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Thread: LED strip/small lights

  1. #1
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    LED strip/small lights

    I have a switched outlet in a pantry.

    On the other side of the wall is the stairwell with a sort of architectural feature I'd like to get a small wire into to light it up from behind. From there id like to go through the wall again to get through to the other set of stairs heading to the second floor to light up the stairs a little.

    The details don't matter so much. What I am after is the best low voltage solution to this sort of problem. I'd like to leave the switched outlet with someone like a cat 5 wire, light up a small LED strip, continue with the cat 5 to end at some sort of stair light.

    I'm not familiar with all the low voltage LED options out there so looking for recommendations/options

    thanks

  2. #2
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    Led tape is pretty nice you can cut it to any size length you want

    Sent from my SM-G950U using Tapatalk

  3. #3
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    Do not use Cat5 to power led tape lights. Use 16-2 or 14-2 speaker wire rated for lighting use.


    I would use a 24v system.

    diodeled.com is a good place to start.





    Sent from my Pixel 2 XL using Tapatalk

  4. #4
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    181215-2226 EST

    LED strip lights to the best of my knowledge are basically made up of several LED chips in series and in series with a current limiting resistor that provides a crude current source from a voltage source.

    Then there is essentially a pair of bus wires that that run the length of the strip with an approximately constant voltage applied.

    There are many of these series LED resistor circuits placed in parallel across the bus wires. Each series string is placed at some pitch distance along the strip. If you look closely at the strip you can see this structure.

    Each series circuit draws I current at the bus voltage. Thus, current increases with strip length.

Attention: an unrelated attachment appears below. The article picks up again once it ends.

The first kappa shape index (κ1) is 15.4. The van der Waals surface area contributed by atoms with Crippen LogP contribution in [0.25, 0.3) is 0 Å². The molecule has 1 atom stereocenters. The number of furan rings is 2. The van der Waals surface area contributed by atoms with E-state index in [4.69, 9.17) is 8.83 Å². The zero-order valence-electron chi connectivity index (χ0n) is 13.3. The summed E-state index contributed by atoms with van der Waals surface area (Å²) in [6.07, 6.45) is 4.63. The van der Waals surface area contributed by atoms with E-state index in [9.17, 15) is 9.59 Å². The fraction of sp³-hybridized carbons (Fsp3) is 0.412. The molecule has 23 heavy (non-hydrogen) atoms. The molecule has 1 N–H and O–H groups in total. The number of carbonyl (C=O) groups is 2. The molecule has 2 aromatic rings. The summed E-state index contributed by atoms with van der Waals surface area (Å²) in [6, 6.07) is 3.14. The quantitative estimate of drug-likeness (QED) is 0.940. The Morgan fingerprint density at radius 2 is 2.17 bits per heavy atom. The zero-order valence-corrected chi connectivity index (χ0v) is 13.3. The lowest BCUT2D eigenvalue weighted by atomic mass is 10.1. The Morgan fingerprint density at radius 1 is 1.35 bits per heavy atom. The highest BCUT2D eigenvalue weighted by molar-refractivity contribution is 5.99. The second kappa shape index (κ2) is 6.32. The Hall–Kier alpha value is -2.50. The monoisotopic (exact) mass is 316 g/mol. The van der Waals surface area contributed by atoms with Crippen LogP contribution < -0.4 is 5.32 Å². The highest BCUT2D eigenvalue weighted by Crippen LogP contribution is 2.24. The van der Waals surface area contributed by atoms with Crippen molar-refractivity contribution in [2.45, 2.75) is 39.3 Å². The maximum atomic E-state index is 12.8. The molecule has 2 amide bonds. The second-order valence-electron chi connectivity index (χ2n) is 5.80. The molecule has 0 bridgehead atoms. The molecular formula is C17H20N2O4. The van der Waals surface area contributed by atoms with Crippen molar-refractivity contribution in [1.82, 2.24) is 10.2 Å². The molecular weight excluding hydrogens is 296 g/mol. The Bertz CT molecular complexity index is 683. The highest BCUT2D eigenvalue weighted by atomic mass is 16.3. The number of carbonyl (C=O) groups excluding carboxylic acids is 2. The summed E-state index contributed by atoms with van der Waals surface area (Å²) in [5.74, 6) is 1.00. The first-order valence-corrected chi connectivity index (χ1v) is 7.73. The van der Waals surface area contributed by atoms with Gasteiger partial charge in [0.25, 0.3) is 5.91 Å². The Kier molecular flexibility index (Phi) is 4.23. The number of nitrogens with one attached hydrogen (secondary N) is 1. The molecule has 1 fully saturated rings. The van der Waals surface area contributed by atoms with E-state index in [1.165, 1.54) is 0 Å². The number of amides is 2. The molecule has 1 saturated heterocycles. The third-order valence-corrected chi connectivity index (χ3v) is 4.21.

The suggestion of 24 V is a good idea because it reduces the current for a given light output, and therefore wire size to power the strip. Determine your strip current requirement, then wire size based on the length to the power supply. You can tolerate a moderate voltage drop on the wiring. But the light dropout voltage is possibly 2 or 3 times the number of LED chips in series. Without checking I think a 12 V strip drops out about 6 to 8 V.

    Power to the light strip should be DC or pulsed DC. I have seen no PIV, peak inverse voltage, rating for any strip. Thus, at this point I would not want to apply reverse voltage to the strip.

    .

  5. #5
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    Trulux by american lighting has some good options for what you're looking to do. As mentioned, don't use cat 5. Get wire that's designed for LED strip lights. Just google "LED strip light wire" to see your conductor options because you can get pretty fancy with this stuff like RGB.

    Sent from my SM-G950U using Tapatalk

  6. #6
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    181216-1925 RST

    There is no need for special wire, just adequate wire for the job. This means you need to know current and tolerable voltage drop.

    The supply is a unidirectional DC voltage that is either a steady constant voltage, or pulse width modulated DC (meaning variable duty cycle).

    A twisted pair might be good for pulse width modulation to reduce magnetic interference. A soft modulation of DC might be good to reduce RFI. A strip light with pulse width modulation provides very good and reliable dimming control.

    .

    .

  7. #7
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    I use standard jacketed speaker wire. It even has the right colors.
    Code references based on 2005 NEC
    Larry B. Fine
    Master Electrician
    Electrical Contractor
    Richmond, VA

  8. #8
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    Quote Originally Posted by nickelec View Post
    Led tape is pretty nice you can cut it to any size length you want

    Sent from my SM-G950U using Tapatalk
    I've used these led tapes about 2 feet and been working for almost two years now. The one about just more than a foot length started acting up.

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